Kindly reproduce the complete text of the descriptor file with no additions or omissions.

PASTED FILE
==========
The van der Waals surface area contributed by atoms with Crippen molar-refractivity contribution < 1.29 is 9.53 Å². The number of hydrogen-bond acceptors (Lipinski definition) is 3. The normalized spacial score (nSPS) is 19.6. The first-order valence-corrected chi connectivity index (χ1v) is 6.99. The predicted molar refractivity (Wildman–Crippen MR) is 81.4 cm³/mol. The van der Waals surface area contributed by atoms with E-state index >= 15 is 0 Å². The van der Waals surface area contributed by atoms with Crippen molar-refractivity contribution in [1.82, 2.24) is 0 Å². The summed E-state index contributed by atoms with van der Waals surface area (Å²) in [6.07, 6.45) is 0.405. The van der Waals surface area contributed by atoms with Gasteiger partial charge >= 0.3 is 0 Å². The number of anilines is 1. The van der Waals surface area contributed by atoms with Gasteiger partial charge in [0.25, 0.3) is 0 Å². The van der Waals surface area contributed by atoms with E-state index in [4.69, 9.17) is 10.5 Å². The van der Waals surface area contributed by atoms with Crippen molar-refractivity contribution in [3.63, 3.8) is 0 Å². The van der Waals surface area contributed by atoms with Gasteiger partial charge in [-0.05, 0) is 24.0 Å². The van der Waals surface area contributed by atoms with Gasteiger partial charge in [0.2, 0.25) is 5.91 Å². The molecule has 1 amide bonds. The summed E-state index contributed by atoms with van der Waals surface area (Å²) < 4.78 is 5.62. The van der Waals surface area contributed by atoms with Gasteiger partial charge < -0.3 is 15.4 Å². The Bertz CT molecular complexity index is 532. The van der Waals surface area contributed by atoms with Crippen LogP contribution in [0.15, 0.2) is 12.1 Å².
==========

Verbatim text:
The van der Waals surface area contributed by atoms with Crippen molar-refractivity contribution < 1.29 is 9.53 Å². The number of hydrogen-bond acceptors (Lipinski definition) is 3. The normalized spacial score (nSPS) is 19.6. The first-order valence-corrected chi connectivity index (χ1v) is 6.99. The predicted molar refractivity (Wildman–Crippen MR) is 81.4 cm³/mol. The van der Waals surface area contributed by atoms with E-state index >= 15 is 0 Å². The van der Waals surface area contributed by atoms with Crippen molar-refractivity contribution in [1.82, 2.24) is 0 Å². The summed E-state index contributed by atoms with van der Waals surface area (Å²) in [6.07, 6.45) is 0.405. The van der Waals surface area contributed by atoms with Gasteiger partial charge >= 0.3 is 0 Å². The number of anilines is 1. The van der Waals surface area contributed by atoms with Gasteiger partial charge in [0.25, 0.3) is 0 Å². The van der Waals surface area contributed by atoms with E-state index in [4.69, 9.17) is 10.5 Å². The van der Waals surface area contributed by atoms with Crippen molar-refractivity contribution in [3.63, 3.8) is 0 Å². The van der Waals surface area contributed by atoms with Gasteiger partial charge in [-0.05, 0) is 24.0 Å². The van der Waals surface area contributed by atoms with Gasteiger partial charge in [0.2, 0.25) is 5.91 Å². The molecule has 1 amide bonds. The summed E-state index contributed by atoms with van der Waals surface area (Å²) < 4.78 is 5.62. The van der Waals surface area contributed by atoms with Gasteiger partial charge < -0.3 is 15.4 Å². The Bertz CT molecular complexity index is 532. The van der Waals surface area contributed by atoms with Crippen LogP contribution in [0.15, 0.2) is 12.1 Å².